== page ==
See regional picks for short plants, and read the article by Steve Aitken for even more ideas.
“As I began amassing countless short varieties, only some of which worked in my front bed, I started planting shorter plants all over my garden. I would take notice of them, too, in all the gardens I visited, residential and botanical. I made mental notes of how others used small plants: the roles they could play and how essential they are to completing the look of a garden, a bed, or a vignette.” Read more in 10 Small Plants to Grow Now
1. Firewitch Dianthus
Name: Dianthus gratianapolitanus ‘Feuerhexe’
Size: 10 to 12 inches tall and 12 to 18 inches wide
Conditions: Full sun; dry to average, sandy soil
Native range: Western and Central Europe
This reliably hardy perennial forms a medium-size mat of thin, mint green foliage that remains semievergreen, an attractive winter feature that makes it ideal as a base layer or edging plant near the front of your planting bed. It also works really well in rock gardens, since it doesn’t prefer wet feet in heavy clay soils. Starting in May and continuing intermittently throughout the summer, this dianthus produces single magenta pink blooms with a light scent. Blooming can be encouraged and prolonged with deadheading. Deer-resistant Firewitch may be used as a single specimen, but it also looks fantastic in masses.
2. Calgary Carpet® Juniper
Name: Juniperus sabina ‘Monna’
Size: 9 to 12 inches tall and 5 to 10 feet wide
Conditions: Full sun; tolerates clay soil and varying moisture conditions
Native range: Central and Southern Europe
This nearly zero-maintenance, spreading evergreen shrub is an excellent choice for the forefront of your landscape. It can provide much-needed structure and winter interest as well as great erosion control. Its long, feathery, low-arching branches provide a soft, natural, bright green look. Most junipers can handle quite a bit of heat and are semi-tolerant of drought, and Calgary Carpet® is no exception. There’s no need to trim this gentle giant; it prefers a much looser maintenance approach and can be allowed to sprawl gracefully. It looks fantastic paired with unique boulders on a slope or draped over the edge of a retaining wall.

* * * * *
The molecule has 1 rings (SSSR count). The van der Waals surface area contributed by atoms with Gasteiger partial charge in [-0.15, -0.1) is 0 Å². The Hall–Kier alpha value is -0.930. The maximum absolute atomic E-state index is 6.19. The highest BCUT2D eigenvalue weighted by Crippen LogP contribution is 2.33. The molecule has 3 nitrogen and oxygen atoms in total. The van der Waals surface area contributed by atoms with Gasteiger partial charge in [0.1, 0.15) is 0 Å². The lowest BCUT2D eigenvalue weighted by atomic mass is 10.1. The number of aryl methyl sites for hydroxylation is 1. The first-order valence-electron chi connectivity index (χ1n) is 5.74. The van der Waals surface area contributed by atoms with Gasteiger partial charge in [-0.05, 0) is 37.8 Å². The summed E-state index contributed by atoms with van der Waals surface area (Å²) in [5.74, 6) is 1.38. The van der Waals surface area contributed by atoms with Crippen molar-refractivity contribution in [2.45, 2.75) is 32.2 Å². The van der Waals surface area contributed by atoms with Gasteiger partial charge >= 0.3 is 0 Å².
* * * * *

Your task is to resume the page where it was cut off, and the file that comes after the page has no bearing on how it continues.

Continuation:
3. ‘Purple Emperor’ Sedum
Name: Sedum ‘Purple Emperor’
Size: 12 to 18 inches tall and wide
Conditions: Full sun; average to dry soil
Native range: Hybrid
Grown primarily for its clean, dark purple, fleshy foliage displayed all season long, this compact and tidy perennial is a real workhorse. When the rest of your garden is winding down after a long summer, this sedum is ready to take over, with its long flowering period from August to September. Its tiny, starlike, dusky pink flowers bloom in large flattened heads and attract masses of butterflies and bees. Use this small perennial in the sunny portions of your yard to add a bright spot to your end-of-season plant palette. ‘Purple Emperor’ works well paired with ornamental grasses and other fall bloomers. Leave the dried flower heads standing all winter for an interesting look.
4. ‘Blue Zinger’ Sedge
Name: Carex flacca ‘Blue Zinger’
Size: 12 to 18 inches tall and wide
Conditions: Full to partial shade; average to wet soil
Native range: Europe
This dense, clump-forming, grasslike perennial boasts attractive blue-green foliage and is more upright than the straight species. Insignificant seed heads (pictured) appear in summer, and its foliage color is retained fairly well in areas with a milder winter. It will do fine in full sun, but it does appreciate some shelter from the hot afternoon sun. Sedges are one of the few grasslike plants that can excel in full shade. They are very effective as an erosion control plant in sloping areas, especially in locations with many trees and heavy shade.
Meg Steen is the lead designer for FineLine Design in Kansas City, Missouri.
Photos: Steve Aitken (1); millettephotomedia.com (2); Andrea Jones (3); courtesy of North Creek Nurseries (4)